Since the mid-1980’s, Douglas has been the principle media interface for The Farm Community, working with writers and producers to create dozens of news stories for print. He has been interviewed on radio and appeared in numerous and television shows and documentaries. Although most of his work is behind the scenes, below are a number of articles, radio and television interviews in which he features prominently.
To see these and other articles about The Farm Community, visit the Press Listings page on The Farm’s web site.
2016 The Ledger, Nashville, TN The Farm Still Thrives After 45 Years
2016 The Ledger, Nashville, TN Outreach, from Midwifery to Foreign Aid
2016 News Ch 2, Nashville, TN Making Salsa with Douglas Stevenson
2015 Lawrence Co Advocate An Original Member of The Farm Shares Its Story
2015 Democrat Union, Lawrenceburg, TN A book review and interview with Douglas Stevenson
2014 Mountain Xpress Author Douglas Stevenson at Malaprops Bookstore
2012 CNN American Journey
The Atlantic, 2011: Douglas Stevenson, a 57-year-old former Farm manager and unofficial spokesman for the community, said that for many, communal living was a youthful experiment rather than a lifelong commitment. Because so many young adults joined communes in the 1960s and 1970s, it followed that they left en masse in the 1980s when they grew older.”
“There were people who were in it for the long haul and those that weren’t,” said Stevenson. ” It’s like hair. There were the people who grew out their hair and it became their life and the people who had long hair then they had curly hair then they had short hair and it wasn’t a whole lifestyle change.”
Asked about what will happen when age and illness takes more of the population, very few on the Farm seem worried. “We started off communally,” said Stevenson, “and we’ll probably go back to more communal living with people who are in better shape taking care of people in less better shape.”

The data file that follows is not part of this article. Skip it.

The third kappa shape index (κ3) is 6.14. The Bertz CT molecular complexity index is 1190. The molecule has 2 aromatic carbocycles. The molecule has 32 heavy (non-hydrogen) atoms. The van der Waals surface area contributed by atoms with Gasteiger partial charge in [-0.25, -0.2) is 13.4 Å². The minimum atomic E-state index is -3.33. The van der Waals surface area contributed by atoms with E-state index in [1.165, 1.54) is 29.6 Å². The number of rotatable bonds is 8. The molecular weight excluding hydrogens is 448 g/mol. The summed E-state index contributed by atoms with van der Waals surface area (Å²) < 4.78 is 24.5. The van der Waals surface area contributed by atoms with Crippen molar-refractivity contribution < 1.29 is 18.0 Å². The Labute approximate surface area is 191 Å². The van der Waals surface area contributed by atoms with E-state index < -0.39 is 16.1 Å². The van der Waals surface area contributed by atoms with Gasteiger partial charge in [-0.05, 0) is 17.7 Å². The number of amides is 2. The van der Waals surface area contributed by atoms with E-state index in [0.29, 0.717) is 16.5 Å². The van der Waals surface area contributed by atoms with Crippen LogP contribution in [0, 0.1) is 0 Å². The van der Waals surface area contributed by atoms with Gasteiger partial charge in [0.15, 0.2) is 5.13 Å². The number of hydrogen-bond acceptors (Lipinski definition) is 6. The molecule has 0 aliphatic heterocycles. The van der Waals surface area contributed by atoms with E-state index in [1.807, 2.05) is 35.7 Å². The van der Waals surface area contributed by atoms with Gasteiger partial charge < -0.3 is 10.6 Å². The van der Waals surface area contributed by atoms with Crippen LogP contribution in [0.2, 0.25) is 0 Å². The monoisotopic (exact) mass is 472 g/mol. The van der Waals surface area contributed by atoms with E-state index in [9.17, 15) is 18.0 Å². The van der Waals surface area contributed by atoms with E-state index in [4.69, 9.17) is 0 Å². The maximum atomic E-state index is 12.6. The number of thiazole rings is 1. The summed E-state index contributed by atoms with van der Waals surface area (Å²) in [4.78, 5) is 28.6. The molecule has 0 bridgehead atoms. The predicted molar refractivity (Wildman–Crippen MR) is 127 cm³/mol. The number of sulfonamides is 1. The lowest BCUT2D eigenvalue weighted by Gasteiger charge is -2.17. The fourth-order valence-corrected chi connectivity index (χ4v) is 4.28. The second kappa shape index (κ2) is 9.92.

Memphis Flier, 2007: “We’re trying to create a space where our kids feel welcome,” Stevenson says. “We want them to settle down here, because in addition to green building, sustainability is about how to pass on ideals from one generation to the next. When we’re dead and gone, we’d like for them to stay here and carry on.”
LA Times, 2004: “The Farm may have relinquished the free-floating exuberance of youth, but perhaps it has acquired an equally valuable idealism of another vintage. “Now The Farm has the wisdom of older people,” said Douglas Stevenson, the 30-year Farm veteran who steered the Swan Creek project to fruition. “That kind of experience helps guide you to success. It’s one thing we didn’t have in the old days.”
USA Today 1991: “I want to do things that make a difference,” says Douglas Stevenson, who makes videos in a trailer studio behind his home. “I want to make educational things. It gives me a good feeling to know I am putting out a message.”
The Daily Statesman, Columbia, KY, 1975 A Spiritual Community in Pellyton